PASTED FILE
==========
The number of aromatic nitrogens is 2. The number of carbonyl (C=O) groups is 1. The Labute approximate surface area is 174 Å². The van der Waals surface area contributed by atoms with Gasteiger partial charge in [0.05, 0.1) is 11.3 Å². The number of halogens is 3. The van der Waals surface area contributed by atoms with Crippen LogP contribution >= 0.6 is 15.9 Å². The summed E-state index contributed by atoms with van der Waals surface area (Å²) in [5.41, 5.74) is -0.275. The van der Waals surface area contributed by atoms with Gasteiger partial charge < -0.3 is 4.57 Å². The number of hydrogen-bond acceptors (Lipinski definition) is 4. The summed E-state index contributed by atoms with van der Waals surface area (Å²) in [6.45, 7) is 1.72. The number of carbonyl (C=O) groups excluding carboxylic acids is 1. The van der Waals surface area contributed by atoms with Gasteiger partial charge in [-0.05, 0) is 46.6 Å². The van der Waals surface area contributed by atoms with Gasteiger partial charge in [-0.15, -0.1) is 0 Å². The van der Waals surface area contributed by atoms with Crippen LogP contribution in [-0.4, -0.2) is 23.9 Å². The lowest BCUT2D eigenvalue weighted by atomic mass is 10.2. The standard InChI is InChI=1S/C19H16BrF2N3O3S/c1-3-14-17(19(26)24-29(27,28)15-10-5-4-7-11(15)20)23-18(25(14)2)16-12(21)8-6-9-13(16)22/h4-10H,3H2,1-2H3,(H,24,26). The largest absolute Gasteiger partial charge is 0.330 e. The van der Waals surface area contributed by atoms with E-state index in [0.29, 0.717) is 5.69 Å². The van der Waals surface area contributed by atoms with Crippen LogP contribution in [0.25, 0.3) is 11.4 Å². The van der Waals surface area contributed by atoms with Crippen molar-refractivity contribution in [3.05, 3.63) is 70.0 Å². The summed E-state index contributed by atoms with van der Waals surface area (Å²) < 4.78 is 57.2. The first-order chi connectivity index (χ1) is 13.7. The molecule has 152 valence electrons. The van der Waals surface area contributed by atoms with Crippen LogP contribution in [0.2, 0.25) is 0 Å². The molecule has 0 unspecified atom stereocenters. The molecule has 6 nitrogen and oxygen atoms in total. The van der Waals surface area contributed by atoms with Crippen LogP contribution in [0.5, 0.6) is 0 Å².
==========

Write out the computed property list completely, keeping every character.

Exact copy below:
The number of aromatic nitrogens is 2. The number of carbonyl (C=O) groups is 1. The Labute approximate surface area is 174 Å². The van der Waals surface area contributed by atoms with Gasteiger partial charge in [0.05, 0.1) is 11.3 Å². The number of halogens is 3. The van der Waals surface area contributed by atoms with Crippen LogP contribution >= 0.6 is 15.9 Å². The summed E-state index contributed by atoms with van der Waals surface area (Å²) in [5.41, 5.74) is -0.275. The van der Waals surface area contributed by atoms with Gasteiger partial charge < -0.3 is 4.57 Å². The number of hydrogen-bond acceptors (Lipinski definition) is 4. The summed E-state index contributed by atoms with van der Waals surface area (Å²) in [6.45, 7) is 1.72. The number of carbonyl (C=O) groups excluding carboxylic acids is 1. The van der Waals surface area contributed by atoms with Gasteiger partial charge in [-0.05, 0) is 46.6 Å². The van der Waals surface area contributed by atoms with Gasteiger partial charge in [-0.15, -0.1) is 0 Å². The van der Waals surface area contributed by atoms with Crippen LogP contribution in [-0.4, -0.2) is 23.9 Å². The lowest BCUT2D eigenvalue weighted by atomic mass is 10.2. The standard InChI is InChI=1S/C19H16BrF2N3O3S/c1-3-14-17(19(26)24-29(27,28)15-10-5-4-7-11(15)20)23-18(25(14)2)16-12(21)8-6-9-13(16)22/h4-10H,3H2,1-2H3,(H,24,26). The largest absolute Gasteiger partial charge is 0.330 e. The van der Waals surface area contributed by atoms with E-state index in [0.29, 0.717) is 5.69 Å². The van der Waals surface area contributed by atoms with Crippen LogP contribution in [0.25, 0.3) is 11.4 Å². The van der Waals surface area contributed by atoms with Crippen molar-refractivity contribution in [3.05, 3.63) is 70.0 Å². The summed E-state index contributed by atoms with van der Waals surface area (Å²) < 4.78 is 57.2. The first-order chi connectivity index (χ1) is 13.7. The molecule has 152 valence electrons. The van der Waals surface area contributed by atoms with Crippen LogP contribution in [0.2, 0.25) is 0 Å². The molecule has 0 unspecified atom stereocenters. The molecule has 6 nitrogen and oxygen atoms in total. The van der Waals surface area contributed by atoms with Crippen LogP contribution in [0.5, 0.6) is 0 Å².